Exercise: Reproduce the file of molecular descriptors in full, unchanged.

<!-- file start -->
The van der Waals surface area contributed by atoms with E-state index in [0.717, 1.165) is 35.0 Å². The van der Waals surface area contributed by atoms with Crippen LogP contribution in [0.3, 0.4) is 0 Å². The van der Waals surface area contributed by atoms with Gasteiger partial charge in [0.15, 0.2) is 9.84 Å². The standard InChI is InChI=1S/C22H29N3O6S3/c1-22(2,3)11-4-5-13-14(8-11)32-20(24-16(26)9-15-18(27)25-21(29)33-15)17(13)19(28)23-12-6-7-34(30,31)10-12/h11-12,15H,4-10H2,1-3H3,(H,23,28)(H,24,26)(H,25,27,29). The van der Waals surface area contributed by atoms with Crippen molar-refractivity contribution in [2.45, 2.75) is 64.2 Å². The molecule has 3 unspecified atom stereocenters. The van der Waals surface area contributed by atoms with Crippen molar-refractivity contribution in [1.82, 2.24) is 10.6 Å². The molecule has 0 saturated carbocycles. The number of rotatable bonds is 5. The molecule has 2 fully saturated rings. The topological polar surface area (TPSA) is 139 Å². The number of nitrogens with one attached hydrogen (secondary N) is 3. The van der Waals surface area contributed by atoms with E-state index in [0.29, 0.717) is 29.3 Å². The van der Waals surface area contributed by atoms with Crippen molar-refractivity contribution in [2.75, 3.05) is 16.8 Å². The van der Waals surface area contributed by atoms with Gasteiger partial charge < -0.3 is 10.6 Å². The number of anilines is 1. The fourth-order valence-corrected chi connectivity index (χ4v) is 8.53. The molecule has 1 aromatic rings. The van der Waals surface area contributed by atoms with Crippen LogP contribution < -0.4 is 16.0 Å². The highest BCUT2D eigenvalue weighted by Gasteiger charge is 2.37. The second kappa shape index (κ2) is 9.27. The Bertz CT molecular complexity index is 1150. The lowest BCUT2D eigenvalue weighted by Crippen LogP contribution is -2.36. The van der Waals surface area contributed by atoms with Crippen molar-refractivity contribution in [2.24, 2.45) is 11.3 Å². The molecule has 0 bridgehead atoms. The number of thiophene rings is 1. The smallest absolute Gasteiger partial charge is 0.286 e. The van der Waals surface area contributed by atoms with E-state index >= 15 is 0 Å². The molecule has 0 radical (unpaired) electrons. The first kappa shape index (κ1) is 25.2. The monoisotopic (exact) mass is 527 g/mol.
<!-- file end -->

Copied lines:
The van der Waals surface area contributed by atoms with E-state index in [0.717, 1.165) is 35.0 Å². The van der Waals surface area contributed by atoms with Crippen LogP contribution in [0.3, 0.4) is 0 Å². The van der Waals surface area contributed by atoms with Gasteiger partial charge in [0.15, 0.2) is 9.84 Å². The standard InChI is InChI=1S/C22H29N3O6S3/c1-22(2,3)11-4-5-13-14(8-11)32-20(24-16(26)9-15-18(27)25-21(29)33-15)17(13)19(28)23-12-6-7-34(30,31)10-12/h11-12,15H,4-10H2,1-3H3,(H,23,28)(H,24,26)(H,25,27,29). The van der Waals surface area contributed by atoms with Crippen molar-refractivity contribution in [2.45, 2.75) is 64.2 Å². The molecule has 3 unspecified atom stereocenters. The van der Waals surface area contributed by atoms with Crippen molar-refractivity contribution in [1.82, 2.24) is 10.6 Å². The molecule has 0 saturated carbocycles. The number of rotatable bonds is 5. The molecule has 2 fully saturated rings. The topological polar surface area (TPSA) is 139 Å². The number of nitrogens with one attached hydrogen (secondary N) is 3. The van der Waals surface area contributed by atoms with E-state index in [0.29, 0.717) is 29.3 Å². The van der Waals surface area contributed by atoms with Crippen molar-refractivity contribution in [2.75, 3.05) is 16.8 Å². The van der Waals surface area contributed by atoms with Gasteiger partial charge < -0.3 is 10.6 Å². The number of anilines is 1. The fourth-order valence-corrected chi connectivity index (χ4v) is 8.53. The molecule has 1 aromatic rings. The van der Waals surface area contributed by atoms with Crippen LogP contribution < -0.4 is 16.0 Å². The highest BCUT2D eigenvalue weighted by Gasteiger charge is 2.37. The second kappa shape index (κ2) is 9.27. The Bertz CT molecular complexity index is 1150. The lowest BCUT2D eigenvalue weighted by Crippen LogP contribution is -2.36. The van der Waals surface area contributed by atoms with Crippen molar-refractivity contribution in [2.24, 2.45) is 11.3 Å². The molecule has 0 bridgehead atoms. The number of thiophene rings is 1. The smallest absolute Gasteiger partial charge is 0.286 e. The van der Waals surface area contributed by atoms with E-state index >= 15 is 0 Å². The molecule has 0 radical (unpaired) electrons. The first kappa shape index (κ1) is 25.2. The monoisotopic (exact) mass is 527 g/mol.